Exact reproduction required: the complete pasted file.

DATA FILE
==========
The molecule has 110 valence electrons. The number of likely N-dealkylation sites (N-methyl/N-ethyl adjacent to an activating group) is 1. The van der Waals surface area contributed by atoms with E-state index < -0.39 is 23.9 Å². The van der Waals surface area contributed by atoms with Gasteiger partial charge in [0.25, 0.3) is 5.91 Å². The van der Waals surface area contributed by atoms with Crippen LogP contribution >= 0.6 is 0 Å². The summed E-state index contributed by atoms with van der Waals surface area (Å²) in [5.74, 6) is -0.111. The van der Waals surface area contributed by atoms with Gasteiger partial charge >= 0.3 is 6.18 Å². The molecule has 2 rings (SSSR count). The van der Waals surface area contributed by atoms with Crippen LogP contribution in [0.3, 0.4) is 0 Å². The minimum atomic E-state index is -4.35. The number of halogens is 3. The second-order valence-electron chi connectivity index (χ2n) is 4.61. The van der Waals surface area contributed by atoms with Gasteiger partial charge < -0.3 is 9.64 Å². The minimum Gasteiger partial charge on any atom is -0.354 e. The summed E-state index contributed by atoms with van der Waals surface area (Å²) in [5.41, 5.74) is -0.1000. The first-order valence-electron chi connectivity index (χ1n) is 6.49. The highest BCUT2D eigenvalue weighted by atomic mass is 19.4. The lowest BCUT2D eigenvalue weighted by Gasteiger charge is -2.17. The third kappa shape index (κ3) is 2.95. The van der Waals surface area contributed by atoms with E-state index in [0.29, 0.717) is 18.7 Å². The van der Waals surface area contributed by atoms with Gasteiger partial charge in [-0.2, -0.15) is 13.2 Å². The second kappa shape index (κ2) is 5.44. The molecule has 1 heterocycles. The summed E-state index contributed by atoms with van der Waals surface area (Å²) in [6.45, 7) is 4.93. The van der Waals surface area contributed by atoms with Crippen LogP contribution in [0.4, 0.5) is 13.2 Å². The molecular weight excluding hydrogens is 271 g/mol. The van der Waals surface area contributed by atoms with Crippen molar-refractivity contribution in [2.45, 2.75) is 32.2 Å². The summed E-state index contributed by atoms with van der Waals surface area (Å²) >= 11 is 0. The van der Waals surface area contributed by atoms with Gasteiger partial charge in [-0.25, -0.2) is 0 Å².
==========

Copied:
The molecule has 110 valence electrons. The number of likely N-dealkylation sites (N-methyl/N-ethyl adjacent to an activating group) is 1. The van der Waals surface area contributed by atoms with E-state index < -0.39 is 23.9 Å². The van der Waals surface area contributed by atoms with Gasteiger partial charge in [0.25, 0.3) is 5.91 Å². The van der Waals surface area contributed by atoms with Crippen LogP contribution >= 0.6 is 0 Å². The summed E-state index contributed by atoms with van der Waals surface area (Å²) in [5.74, 6) is -0.111. The van der Waals surface area contributed by atoms with Gasteiger partial charge >= 0.3 is 6.18 Å². The molecule has 2 rings (SSSR count). The van der Waals surface area contributed by atoms with Crippen LogP contribution in [0.3, 0.4) is 0 Å². The minimum atomic E-state index is -4.35. The number of halogens is 3. The second-order valence-electron chi connectivity index (χ2n) is 4.61. The van der Waals surface area contributed by atoms with Gasteiger partial charge < -0.3 is 9.64 Å². The minimum Gasteiger partial charge on any atom is -0.354 e. The summed E-state index contributed by atoms with van der Waals surface area (Å²) in [5.41, 5.74) is -0.1000. The first-order valence-electron chi connectivity index (χ1n) is 6.49. The highest BCUT2D eigenvalue weighted by atomic mass is 19.4. The lowest BCUT2D eigenvalue weighted by Gasteiger charge is -2.17. The third kappa shape index (κ3) is 2.95. The van der Waals surface area contributed by atoms with E-state index in [0.29, 0.717) is 18.7 Å². The van der Waals surface area contributed by atoms with Gasteiger partial charge in [-0.2, -0.15) is 13.2 Å². The second kappa shape index (κ2) is 5.44. The molecule has 1 heterocycles. The summed E-state index contributed by atoms with van der Waals surface area (Å²) in [6.45, 7) is 4.93. The van der Waals surface area contributed by atoms with Crippen LogP contribution in [0.4, 0.5) is 13.2 Å². The molecular weight excluding hydrogens is 271 g/mol. The van der Waals surface area contributed by atoms with Crippen molar-refractivity contribution in [2.45, 2.75) is 32.2 Å². The summed E-state index contributed by atoms with van der Waals surface area (Å²) >= 11 is 0. The van der Waals surface area contributed by atoms with Gasteiger partial charge in [-0.25, -0.2) is 0 Å².